Simply put, Fox’s Greg Olsen doesn’t shut up! He’s insufferable! Why is he allowed to persist? Are there execs at Fox who believe we enjoy him? Do they not realize that he places Fox’s inability to know bad from much worse a weekly point of emphasis? 

To hear the self-evident obvious spoken twice during the NFC Championship game — running for a first down next became “He got a first-down with his legs” — was not insight. Yet, Olsen’s bosses concluded, “Gee, he’s good; can’t wait to hear him during the Super Bowl”? 

Greg Olsen
Getty Images

When it came time to be a real deal analyst — Christian McCaffrey’s early TD run was aided by Eagle DB Marcus Epps no-arms attempt to “tackle” by launching himself at McCaffrey’s legs, allowing McCaffrey to jump over him — Olsen avoided the opportunity to make a good point. 

On CBS, Tony Romo’s intermittent candor was replaced by his apparent understanding that for $18 million per he’s expected to speak after every play. The game was an administrative mess — odd calls, missed calls, a taunting call on KC for what appeared to be nothing much. At least tell us, firmly and clearly, that he, too, was lost to explain.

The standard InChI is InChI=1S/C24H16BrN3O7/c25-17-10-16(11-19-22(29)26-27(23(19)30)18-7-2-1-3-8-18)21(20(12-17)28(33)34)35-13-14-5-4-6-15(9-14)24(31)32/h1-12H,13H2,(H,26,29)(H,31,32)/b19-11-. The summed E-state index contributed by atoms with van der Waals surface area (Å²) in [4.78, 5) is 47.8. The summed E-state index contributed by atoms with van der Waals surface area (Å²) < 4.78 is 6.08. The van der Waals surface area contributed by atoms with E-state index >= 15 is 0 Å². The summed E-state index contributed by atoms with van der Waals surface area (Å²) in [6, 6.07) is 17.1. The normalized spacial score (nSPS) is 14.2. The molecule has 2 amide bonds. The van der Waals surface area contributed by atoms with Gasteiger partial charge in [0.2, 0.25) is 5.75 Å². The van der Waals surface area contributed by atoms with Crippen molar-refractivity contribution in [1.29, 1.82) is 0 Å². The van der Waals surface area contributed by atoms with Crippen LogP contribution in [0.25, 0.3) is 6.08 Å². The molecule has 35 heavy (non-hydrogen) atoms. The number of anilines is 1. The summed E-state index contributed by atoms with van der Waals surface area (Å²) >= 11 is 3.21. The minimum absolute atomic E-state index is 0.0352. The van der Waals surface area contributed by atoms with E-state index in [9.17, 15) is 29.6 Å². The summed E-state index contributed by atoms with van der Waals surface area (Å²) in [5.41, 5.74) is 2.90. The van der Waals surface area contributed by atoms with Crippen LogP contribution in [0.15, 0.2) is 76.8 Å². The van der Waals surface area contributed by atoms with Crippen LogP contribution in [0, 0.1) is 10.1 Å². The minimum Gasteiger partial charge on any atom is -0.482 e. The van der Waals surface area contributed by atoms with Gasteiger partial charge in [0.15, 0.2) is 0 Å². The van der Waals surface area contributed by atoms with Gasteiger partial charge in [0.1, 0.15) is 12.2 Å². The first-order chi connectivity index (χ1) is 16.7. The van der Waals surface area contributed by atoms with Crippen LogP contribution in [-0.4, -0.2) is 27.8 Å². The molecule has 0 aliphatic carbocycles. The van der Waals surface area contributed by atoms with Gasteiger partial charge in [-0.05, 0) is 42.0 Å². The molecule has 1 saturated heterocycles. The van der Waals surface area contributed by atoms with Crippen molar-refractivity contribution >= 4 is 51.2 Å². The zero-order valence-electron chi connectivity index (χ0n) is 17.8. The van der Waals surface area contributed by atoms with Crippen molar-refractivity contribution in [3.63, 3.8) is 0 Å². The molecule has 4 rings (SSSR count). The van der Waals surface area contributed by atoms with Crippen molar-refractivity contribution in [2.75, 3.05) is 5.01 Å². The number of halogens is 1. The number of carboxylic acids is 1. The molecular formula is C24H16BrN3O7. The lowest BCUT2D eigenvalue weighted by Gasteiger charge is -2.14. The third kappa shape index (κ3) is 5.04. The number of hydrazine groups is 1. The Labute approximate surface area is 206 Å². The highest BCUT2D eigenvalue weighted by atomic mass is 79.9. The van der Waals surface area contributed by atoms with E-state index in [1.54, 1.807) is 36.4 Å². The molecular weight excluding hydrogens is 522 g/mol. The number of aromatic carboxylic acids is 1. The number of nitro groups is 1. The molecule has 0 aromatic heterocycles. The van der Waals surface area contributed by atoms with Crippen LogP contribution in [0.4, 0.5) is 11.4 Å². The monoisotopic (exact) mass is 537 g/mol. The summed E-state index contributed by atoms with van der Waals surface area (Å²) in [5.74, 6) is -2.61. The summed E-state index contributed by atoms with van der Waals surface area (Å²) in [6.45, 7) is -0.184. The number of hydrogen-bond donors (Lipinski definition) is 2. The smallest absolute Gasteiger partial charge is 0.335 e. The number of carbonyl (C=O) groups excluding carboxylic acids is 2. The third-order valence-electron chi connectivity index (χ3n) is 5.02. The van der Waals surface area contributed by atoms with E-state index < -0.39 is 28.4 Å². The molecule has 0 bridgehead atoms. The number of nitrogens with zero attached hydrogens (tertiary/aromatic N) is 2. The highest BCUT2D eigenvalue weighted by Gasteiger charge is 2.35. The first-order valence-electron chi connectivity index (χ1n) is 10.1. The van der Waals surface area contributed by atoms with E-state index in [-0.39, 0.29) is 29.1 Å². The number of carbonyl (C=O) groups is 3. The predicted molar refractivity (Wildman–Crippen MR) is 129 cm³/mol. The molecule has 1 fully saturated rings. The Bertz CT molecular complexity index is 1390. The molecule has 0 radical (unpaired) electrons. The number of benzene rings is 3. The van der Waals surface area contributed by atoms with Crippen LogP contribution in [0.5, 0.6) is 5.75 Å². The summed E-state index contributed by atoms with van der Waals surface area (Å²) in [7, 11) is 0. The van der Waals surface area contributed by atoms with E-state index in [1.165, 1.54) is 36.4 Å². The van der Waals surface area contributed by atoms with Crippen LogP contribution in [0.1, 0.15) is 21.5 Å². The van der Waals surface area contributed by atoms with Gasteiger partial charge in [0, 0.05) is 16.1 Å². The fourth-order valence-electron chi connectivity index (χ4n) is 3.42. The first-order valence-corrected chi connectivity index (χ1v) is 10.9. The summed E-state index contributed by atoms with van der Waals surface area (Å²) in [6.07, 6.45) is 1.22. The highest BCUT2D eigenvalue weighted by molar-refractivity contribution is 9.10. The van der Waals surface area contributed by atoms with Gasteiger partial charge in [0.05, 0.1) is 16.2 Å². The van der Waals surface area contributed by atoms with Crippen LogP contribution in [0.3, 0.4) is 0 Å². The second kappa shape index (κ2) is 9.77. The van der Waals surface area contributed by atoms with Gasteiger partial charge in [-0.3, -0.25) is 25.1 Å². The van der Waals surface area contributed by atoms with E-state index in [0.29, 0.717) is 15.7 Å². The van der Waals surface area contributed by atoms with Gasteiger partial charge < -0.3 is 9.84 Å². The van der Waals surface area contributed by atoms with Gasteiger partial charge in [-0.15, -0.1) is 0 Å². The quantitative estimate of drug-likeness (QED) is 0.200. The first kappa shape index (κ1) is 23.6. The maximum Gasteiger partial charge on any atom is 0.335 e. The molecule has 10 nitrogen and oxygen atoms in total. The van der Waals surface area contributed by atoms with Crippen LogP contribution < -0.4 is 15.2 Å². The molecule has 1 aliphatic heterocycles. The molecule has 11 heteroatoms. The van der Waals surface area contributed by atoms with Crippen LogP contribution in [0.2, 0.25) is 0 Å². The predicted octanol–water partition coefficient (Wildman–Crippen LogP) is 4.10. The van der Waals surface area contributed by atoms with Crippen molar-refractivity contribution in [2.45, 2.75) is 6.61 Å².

There is no more credible NFL expert than those — even one — who can tell an audience, “I don’t know what the heck’s going on here, either.” 

And on an NFL conference championship Sunday that was filled with institutionalized inanity all dressed up and posed as football, we needed both the company and the comfort.

ESPN spoils Aussie Open

Even if it weren’t a national, multiple networks all-sports enterprise, the mindlessness of ESPN remains staggering. 

With Australian time more than half a day ahead of ours, the women’s final was placed on delayed broadcast mid-Saturday morning, exclusively on ESPN, when it would be watched for the first time by thousands of American tennis fans who didn’t know the result because they avoided it.